Not sure, but I think my rooster killed one of my older hens!

Discussion in 'Managing Your Flock' started by LestersFlat, Mar 17, 2015.

  1. LestersFlat

    LestersFlat Chillin' With My Peeps

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    I have one Buff Orpington roo who is almost a year old, and 17 hens. I added him to the older flock with 9 other young hens sometime over the summer. Everyone seemed to get along just fine. There were previously 3 roos that we had to sell because they were too aggressive with each other and the hens, so the girls were used to having obnoxious men in the house. [​IMG] And the new Buff roo has always been a kinder gentler sort...or so we thought.

    I didn't actually see this happen, and my husband only barely saw it, but the roo was mating with the one hen that I always called Big Mama. She was from our first batch of hens, and always at the top of the pecking order among the girls. Husband ignored them until it seemed to go on longer and more roughly than he would expect. The hen was off to the side in the coop and flapping her wings but could not get up. Rooster went over, pecking at her, looking like he was trying to revive her (according to husband) but then started pecking at her even more viciously. When husband went over to separate them, hen was clearly dead.

    Husband thinks she had a heart attack caused by old age, or rooster broke her neck by accident. She had no obvious wounds other than some missing feathers around her back end. I say she was probably the strongest of the old girls, and I don't think 4 years is very old for a chicken, but I also don't think this roo has a mean streak in him.

    What do you all think?

    Is it common for chickens who have been living peacefully for months to try to change the pecking order and attack each other? They are normally free ranging, but have been literally cooped up because of the 3 feet of snow on the ground for the last 2 or 3 months.
    They have a large coop (an old milking shed), but have been trapped in there most of the winter because of the snow. Doors are open during the day, but they can't make it outside very far... Only in the past week and a half has the snow started to melt and they have been venturing outside again. Even more reason that I am surprised this would happen now, now that they have more freedom.
     
  2. JJSS89

    JJSS89 Chillin' With My Peeps

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    4 years old is within the timeframe of an average lifespan.

    I seriously doubt he killed her.
     
  3. Mrs. K

    Mrs. K Overrun With Chickens

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    I agree, 4 years is an old chicken. Could have been a freak accident, but I doubt it.

    Mrs K
     
  4. dawg53

    dawg53 Humble

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    Your rooster wasnt trying to administer CPR, that's for sure. Your rooster sensed that your hen was no longer productive to reproduce offspring and he killed her. Survival of the fittest.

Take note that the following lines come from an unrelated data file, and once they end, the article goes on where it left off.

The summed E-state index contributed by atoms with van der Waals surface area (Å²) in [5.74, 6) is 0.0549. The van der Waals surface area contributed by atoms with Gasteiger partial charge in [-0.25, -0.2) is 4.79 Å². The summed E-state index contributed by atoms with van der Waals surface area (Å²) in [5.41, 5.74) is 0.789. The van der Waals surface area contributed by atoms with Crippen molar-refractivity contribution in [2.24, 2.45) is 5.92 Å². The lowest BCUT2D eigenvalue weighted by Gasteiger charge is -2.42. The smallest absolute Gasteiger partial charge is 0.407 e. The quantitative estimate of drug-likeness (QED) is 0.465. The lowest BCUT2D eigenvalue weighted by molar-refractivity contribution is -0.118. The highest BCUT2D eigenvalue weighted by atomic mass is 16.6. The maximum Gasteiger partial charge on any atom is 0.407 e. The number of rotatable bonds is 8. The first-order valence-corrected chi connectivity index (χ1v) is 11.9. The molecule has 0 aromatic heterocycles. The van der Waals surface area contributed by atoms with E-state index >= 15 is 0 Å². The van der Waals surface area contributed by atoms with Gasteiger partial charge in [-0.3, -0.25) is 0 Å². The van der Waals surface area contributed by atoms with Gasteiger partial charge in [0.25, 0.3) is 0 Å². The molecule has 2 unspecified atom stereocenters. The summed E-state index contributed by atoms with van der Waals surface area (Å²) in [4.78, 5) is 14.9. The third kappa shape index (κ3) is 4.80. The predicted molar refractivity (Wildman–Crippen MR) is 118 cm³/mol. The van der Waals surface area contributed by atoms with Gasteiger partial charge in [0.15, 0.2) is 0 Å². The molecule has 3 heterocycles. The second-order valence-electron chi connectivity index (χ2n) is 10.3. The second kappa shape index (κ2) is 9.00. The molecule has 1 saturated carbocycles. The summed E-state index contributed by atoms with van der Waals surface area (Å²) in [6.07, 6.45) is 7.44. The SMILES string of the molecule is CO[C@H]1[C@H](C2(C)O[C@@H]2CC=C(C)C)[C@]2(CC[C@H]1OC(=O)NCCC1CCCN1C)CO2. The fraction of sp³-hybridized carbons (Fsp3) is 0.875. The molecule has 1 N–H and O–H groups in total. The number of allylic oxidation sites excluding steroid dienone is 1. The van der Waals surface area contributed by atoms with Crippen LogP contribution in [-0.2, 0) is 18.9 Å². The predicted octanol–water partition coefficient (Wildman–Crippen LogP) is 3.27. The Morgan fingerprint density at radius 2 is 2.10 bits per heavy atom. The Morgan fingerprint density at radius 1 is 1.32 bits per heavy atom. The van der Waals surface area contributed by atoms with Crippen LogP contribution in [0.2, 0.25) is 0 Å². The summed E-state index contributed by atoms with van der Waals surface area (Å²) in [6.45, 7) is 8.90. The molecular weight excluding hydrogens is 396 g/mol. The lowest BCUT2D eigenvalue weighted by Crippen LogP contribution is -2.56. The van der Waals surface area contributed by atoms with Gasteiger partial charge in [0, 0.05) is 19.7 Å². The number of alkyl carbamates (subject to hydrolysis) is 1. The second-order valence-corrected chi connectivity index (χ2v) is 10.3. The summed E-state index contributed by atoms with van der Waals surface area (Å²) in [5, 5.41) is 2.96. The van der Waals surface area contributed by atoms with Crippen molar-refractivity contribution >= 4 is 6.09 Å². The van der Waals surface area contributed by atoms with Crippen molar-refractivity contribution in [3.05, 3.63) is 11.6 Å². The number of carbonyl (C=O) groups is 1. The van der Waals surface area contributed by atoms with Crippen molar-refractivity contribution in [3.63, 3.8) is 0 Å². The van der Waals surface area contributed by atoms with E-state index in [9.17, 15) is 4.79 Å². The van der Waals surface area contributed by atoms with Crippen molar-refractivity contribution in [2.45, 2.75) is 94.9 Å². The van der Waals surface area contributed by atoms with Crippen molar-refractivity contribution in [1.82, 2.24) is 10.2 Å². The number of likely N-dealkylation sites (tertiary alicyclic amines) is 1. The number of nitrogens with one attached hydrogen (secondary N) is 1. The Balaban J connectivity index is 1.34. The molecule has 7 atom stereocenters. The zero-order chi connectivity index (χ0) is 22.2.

5. Michael Apple

    Michael Apple Overrun With Chickens

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    If you have genetically weak, sick birds, or neglected birds. I have an old flock of hens aged 9 and 10 years old. They are active and still lay eggs.
     
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  6. Michael Apple

    Michael Apple Overrun With Chickens

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    If you keep 3 roosters together, they will be more aggressive and more competitive. One rooster per group of hens is the way.

    The hen could have been weakened by sickness and it just happened to be that time. Years ago I had a particularly brutal Araucana rooster who pecked hens while mating and damaged one's skull. I shot him that day. That was the only time I ever had to do that.
     
  7. JJSS89

    JJSS89 Chillin' With My Peeps

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    Quote:90% + of hens out there are from awful stock designed to lay like crazy for a couple years and regardless of how they are treated. I have a 16 year old rooster so I am aware that chickens can live for a long time.
     
  8. azygous

    azygous True BYC Addict

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    It's impossible to say what killed your hen unless you have a necropsy performed on the corpse. All we can do is guess as in a murder mystery. The evidence points to a sudden death such as heart failure, which is not all that uncommon. Your husband probably saw the death throes, and the rooster did, too, and went over and began pecking at the corpse.

    I seriously doubt your rooster killed the hen.
     
  9. Mrs. K

    Mrs. K Overrun With Chickens

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    I do not doubt you when you say you have very old birds. However, in my own experience, the birds I have, have been quite old when they were four years old. They are stiffer, a little less spry, a little more ragged, and they just look old.

    The two of you that responded with long lived chickens, I wonder if it is your winters? I know my birds are reasonably cared for, and while I do have hatchery birds, it seems quite a bit of difference. No one near where I live has chickens anywhere close to the ages that you are saying.

    Mrs K
     
    Last edited: Mar 19, 2015
  10. Michael Apple

    Michael Apple Overrun With Chickens

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